The results have supported not only the validity of this new tool, but also the validity of considering human-animal relationships in similar terms as human-human relationships in general. Having established its validity, this tool could then be used to see what factors were related to stronger relationships with pets, and also to compare children’s pet and sibling relationships.

Child-pet relationships were stronger among children struggling with various measures of adversity, including environmental adversity, emotional distress and academic difficulties. Nevertheless, stronger child-pet relationships were also associated with positive behavioural adjustment. This finding is striking given adversity is strongly associated with behavioural problems, in this sample and in general.

In terms of demonstrating the importance of children’s relationships with their pets, they were at least as strong as their relationships with their siblings, if not stronger. Moreover, children who suffered higher levels of adversity were more likely to prefer pets over siblings, indicating that not only do children turn to their pets for support when faced with adversity, but that they do so even more than they turn to their siblings.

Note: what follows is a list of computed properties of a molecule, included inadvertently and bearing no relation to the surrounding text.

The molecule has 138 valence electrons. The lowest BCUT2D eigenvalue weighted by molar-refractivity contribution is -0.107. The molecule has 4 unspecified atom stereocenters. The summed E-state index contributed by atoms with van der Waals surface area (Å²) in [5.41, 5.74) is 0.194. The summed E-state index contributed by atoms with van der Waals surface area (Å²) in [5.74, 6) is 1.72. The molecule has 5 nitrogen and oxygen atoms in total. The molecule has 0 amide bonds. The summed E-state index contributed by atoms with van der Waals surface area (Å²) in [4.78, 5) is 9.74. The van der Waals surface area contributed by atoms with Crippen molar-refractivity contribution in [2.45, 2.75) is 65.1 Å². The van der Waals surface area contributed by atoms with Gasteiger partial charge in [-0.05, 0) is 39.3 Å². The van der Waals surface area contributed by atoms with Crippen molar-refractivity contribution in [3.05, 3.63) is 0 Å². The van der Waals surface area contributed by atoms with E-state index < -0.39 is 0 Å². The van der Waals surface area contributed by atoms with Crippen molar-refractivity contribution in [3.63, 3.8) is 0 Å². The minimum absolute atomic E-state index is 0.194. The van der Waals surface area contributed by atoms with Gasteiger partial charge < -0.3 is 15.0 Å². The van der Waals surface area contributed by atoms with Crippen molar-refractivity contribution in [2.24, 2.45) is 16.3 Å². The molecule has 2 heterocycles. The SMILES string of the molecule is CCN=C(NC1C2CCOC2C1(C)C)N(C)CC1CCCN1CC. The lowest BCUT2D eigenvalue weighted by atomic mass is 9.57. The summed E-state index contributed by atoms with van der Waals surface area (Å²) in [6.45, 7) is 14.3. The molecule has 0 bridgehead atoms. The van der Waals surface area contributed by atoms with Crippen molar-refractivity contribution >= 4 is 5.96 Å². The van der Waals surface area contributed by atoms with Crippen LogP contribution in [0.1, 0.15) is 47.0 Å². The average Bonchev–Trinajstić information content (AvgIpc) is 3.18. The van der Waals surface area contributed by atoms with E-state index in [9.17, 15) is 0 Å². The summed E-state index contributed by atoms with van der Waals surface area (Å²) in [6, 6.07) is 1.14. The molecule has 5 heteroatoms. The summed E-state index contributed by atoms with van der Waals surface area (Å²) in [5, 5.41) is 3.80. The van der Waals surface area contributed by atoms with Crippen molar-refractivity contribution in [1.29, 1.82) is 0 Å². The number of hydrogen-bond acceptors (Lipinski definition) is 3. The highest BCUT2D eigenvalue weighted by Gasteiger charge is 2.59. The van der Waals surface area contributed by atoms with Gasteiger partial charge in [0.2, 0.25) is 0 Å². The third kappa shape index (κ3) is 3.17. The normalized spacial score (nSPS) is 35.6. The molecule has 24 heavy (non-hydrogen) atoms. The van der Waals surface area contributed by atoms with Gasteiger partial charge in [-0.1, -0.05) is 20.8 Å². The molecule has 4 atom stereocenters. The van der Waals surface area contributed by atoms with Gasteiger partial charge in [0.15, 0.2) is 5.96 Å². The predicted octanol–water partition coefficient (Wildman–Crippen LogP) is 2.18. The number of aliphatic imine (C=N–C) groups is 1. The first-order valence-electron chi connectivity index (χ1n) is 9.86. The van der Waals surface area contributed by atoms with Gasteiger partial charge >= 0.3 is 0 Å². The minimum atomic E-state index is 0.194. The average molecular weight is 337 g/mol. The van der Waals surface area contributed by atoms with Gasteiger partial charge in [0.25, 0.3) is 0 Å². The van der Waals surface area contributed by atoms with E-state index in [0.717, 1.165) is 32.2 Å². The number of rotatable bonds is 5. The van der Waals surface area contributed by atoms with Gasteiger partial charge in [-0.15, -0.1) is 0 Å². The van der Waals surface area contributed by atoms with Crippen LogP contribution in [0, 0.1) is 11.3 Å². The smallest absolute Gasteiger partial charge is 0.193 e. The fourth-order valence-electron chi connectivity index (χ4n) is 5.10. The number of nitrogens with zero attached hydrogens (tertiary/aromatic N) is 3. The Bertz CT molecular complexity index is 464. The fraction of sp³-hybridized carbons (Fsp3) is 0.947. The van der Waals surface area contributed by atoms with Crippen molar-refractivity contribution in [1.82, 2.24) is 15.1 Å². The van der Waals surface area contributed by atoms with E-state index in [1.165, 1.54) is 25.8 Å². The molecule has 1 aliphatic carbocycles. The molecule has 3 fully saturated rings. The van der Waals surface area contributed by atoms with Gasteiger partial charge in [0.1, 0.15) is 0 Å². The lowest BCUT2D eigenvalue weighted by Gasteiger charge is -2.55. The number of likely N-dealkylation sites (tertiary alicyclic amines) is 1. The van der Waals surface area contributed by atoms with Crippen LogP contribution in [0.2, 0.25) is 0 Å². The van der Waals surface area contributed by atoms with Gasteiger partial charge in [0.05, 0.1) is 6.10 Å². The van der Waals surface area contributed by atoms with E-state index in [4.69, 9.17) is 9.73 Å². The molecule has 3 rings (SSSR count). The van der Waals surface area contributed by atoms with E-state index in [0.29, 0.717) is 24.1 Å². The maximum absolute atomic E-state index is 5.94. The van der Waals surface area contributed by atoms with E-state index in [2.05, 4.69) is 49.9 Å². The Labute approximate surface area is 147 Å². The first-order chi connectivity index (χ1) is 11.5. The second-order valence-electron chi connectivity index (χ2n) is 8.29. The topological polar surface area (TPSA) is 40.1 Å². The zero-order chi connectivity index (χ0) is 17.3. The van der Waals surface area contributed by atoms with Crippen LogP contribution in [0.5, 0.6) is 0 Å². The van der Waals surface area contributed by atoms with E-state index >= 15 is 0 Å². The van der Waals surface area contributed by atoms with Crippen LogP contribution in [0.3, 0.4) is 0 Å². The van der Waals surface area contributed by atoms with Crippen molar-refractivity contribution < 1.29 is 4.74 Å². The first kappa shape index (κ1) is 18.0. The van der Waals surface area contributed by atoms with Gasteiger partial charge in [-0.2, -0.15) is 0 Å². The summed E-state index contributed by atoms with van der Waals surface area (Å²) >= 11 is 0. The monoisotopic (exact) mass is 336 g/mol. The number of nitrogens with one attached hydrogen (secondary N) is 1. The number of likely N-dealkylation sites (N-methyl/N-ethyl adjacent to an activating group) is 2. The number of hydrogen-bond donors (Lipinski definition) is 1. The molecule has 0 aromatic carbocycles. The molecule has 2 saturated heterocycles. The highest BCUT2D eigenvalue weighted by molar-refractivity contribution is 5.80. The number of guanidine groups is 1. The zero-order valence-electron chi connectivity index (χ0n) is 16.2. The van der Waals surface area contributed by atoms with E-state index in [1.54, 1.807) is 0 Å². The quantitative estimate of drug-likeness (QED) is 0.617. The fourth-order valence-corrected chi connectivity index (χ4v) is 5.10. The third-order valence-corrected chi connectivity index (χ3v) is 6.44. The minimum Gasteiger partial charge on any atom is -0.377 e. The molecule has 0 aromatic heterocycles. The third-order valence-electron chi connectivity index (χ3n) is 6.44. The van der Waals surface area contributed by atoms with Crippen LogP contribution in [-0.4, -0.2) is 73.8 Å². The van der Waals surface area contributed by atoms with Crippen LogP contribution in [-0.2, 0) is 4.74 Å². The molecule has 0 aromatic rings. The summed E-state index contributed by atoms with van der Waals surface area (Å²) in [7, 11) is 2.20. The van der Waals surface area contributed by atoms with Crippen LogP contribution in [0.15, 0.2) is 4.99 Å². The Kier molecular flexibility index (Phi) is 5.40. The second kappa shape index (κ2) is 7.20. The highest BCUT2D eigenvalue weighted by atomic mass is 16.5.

Having demonstrated that children’s relationships with their pets are functionally similar to their relationships with their siblings, can be measured by the same instrument and are equally if not more important to them, many possibilities open up for further research in this burgeoning field. While more work certainly needs to be done, I hope that this research provides valuable groundwork for empirical studies of child-pet relationships.

*Matt Cassels [2014] is doing a PhD in Psychiatry. Picture credit: Witthaya Phonsawat and www.freedigitalphotos.net

 

Translating Africa’s tech enthusiasm into an enterprise ecosystem

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Technology is disseminating across Africa and technology consumer markets have grown rapidly as a result. But so far, only a few local technology entrepreneurs have seized the economic opportunities that ensue. In contrast to consumer markets, entrepreneurship ecosystems may take more time and resources to grow than enthusiasts of Africa’s technology boom anticipated.